Acts 16 – Pau’s 2nd Missionary Journey Begins

Missionaries on the Journey

  • Paul – splits with Barnabas over contention concerning John Mark
  • Silas
    • Replaces Barnabas as Paul’s primary companion.
    • A prophet from Jerusalem sent to Antioch by Apostles and elders of Jerusalem to bear witness of the letter concerning the essentials all disciples should keep (abstain from: (1) things contaminated by idols, (2) what is strangled and blood, and (3) fornication)
    • Luke  – A physician (Col 4:14) and the author of Acts
    • Timothy
      • Son of a Hebrew mother, who was a believer, and a Greek father. (v. 1)
      • A well-spoken of disciple. (v. 2)
      • Becomes a young preacher in Ephesus ( 1 Timothy 1:3, 1 Timothy 4:12)

Expedient acts versus those of command/Law of Christ

  • Why circumcise Timothy, when the circumcision of Titus was refused? (Gal 2: 3-5)
    • False teachers (Pharisees who had become Christians) demanded that Titus be circumcised to keep the Law of Moses.
      • For these false teachers, Jesus was not enough.
        • They demanded that the Law of Moses be adhered to.
        • No man, but Jesus alone, could keep the Law perfectly.
  • False teachers should know better.
    • They had accepted the grace and mercy of Jesus (Titus 3:1-10, Colossians 2:8-14).
    • To, with the conscience, keep the law is to condemn oneself to condemnation.
  • Nonbelieving Jews would find an uncircumcised teacher to be a stumbling block.
    • How could someone who doesn’t even abide in the covenant of Abraham teach about God?
    • Timothy was known by the Jews in the area, Lystra and Iconium, to have a Greek father.
    • We are to be all things to all men in order to save them (1 Corinthians 9:19-23).

God’s providence.

  • To save souls in Europe, God closed doors to Paul.
    • Holy Spirit forbids them to speak the word in Asia (v. 6).
    • Spirit of Jesus prevents them to go to Bithynia (v. 7).
    • Paul receives the vision of a Macedonian man who says, “Come over to Macedonia and help us.” (v. 9)
      • Similar to the vision Peter received to begin preaching the word to Gentiles (Acts 10:9-16)
  • God uses an earthquake, prison doors opening, and loosened chains to wake up the Philippian jailer both literally (awoke from sleep) and figuratively (heart). (vs. 25-30)
  • Note: Though signs and miracles are no longer needed or used to verify God’s word (1 Cor 13: 8-13), He continues to work in our lives through providence.
    • Romans 8:28 – “And we know that God causes all things to work together for good to those who love God, to those who are called according to His purpose.”

What must I do to be saved?

  • Lydia and her household
    • The Lord opened her heart to respond to the things spoken by Paul (v. 14).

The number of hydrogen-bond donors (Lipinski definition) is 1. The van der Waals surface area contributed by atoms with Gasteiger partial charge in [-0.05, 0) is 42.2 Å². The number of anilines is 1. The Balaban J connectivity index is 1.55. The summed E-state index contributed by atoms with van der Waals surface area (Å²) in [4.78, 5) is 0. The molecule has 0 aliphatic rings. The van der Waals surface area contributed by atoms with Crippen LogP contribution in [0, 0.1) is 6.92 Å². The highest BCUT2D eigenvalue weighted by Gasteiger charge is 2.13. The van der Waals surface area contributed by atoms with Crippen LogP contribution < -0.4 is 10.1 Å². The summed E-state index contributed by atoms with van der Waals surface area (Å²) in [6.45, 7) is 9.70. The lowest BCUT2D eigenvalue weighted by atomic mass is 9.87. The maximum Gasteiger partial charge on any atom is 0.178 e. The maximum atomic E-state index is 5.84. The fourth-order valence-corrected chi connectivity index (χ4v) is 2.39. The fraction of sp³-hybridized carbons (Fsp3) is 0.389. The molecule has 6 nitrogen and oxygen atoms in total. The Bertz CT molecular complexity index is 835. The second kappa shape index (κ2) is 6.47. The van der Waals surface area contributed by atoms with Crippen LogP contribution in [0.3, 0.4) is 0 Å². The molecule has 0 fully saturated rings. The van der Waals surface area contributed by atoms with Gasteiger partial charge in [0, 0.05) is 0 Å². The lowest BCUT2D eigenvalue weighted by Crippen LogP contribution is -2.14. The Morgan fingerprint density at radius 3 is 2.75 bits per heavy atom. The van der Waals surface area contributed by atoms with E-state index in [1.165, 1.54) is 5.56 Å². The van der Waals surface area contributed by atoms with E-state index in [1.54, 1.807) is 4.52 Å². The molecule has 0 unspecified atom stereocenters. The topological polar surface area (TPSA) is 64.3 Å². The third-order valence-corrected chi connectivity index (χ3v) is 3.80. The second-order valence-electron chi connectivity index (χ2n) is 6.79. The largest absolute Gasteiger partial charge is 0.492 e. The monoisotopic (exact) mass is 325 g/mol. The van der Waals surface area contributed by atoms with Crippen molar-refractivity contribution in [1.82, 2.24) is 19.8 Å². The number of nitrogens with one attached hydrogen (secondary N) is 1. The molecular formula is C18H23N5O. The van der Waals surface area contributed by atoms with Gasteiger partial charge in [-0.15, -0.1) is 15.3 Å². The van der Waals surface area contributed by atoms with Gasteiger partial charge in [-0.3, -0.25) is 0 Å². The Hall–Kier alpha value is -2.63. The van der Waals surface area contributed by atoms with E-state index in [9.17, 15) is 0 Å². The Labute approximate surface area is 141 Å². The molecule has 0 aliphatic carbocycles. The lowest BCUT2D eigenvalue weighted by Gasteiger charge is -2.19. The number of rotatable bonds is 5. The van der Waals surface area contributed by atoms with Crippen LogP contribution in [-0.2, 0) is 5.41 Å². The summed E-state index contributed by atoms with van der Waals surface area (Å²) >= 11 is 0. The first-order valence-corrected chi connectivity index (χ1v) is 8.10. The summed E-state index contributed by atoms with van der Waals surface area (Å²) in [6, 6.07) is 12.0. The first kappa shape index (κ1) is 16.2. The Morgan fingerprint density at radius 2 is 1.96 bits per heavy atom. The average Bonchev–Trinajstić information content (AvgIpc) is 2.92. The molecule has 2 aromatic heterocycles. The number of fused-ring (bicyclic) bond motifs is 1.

• This response was baptism (v. 15).
    • Philippian jailer
      • Told to believe in the Lord Jesus. (v. 31)
      • To accomplish this:
        • Paul spoke the word of the Lord (v. 32).
        • The jailer and his household were immediately baptized (v. 33).
        • NOTE – The jailer rejoiced greatly having believed in God. This saving belief was not accomplished prior to baptism (v. 34).
          • Salvation does not occur prior to baptism.
  • 1 Peter 3:21 – “Corresponding to that, baptism now saves you – to the removal of dirt from the flesh, but an appeal to God for a good conscience – through the resurrection of Jesus Christ.” (Romans 6)
  • Mark 16:16 – “Whoever believes and is baptized will be saved, but whoever does not believe will be condemned.”
  • James 2:19 – “You believe that God is one. You do well; the demons also believe, and shudder.”


  • Lydia prevailed upon Paul and his companions to stay in her house. (v. 15)
  • The Philippian jailer takes Paul and Silas to his home and sets food before them. (v. 34)
    • Hospitality is expected and commanded of Christians time and again.
      • Acts 2:44-46 – After Pentecost, new converts were always together, breaking bread from house to house.
      • Romans 12:13 – “contributing to the needs of the saints, practicing hospitality.”
      • Titus 1:8, 1 Timothy 3:2 and 5:10 – Qualifications for elders and widows in deed.
      • 1 Peter 4:9, “Be hospitable to one another without complaint.”
      • Hebrews 13:2 – “Do not neglect to show hospitality to strangers, for by this some have entertained angels without knowing it.”

Christians are not a threat to government and may appeal to civil rights.

  • Paul refuses to leave prison unless magistrates release them personally, thereby admitting that they were wrong. (vs. 37-39)
    • Paul demands proper treatment as a citizen of Rome on other occasions
      • To not be scourged (Romans 22:25)
      • To be tried as a Roman and not as a Jew (Romans 25:10-11)
      • We should assume that governments can be reasonable and give them a chance to correct a wrong. (v. 39)
      • We are never to give legitimate reasons to the government for punishment. (1 Peter 4:15-16)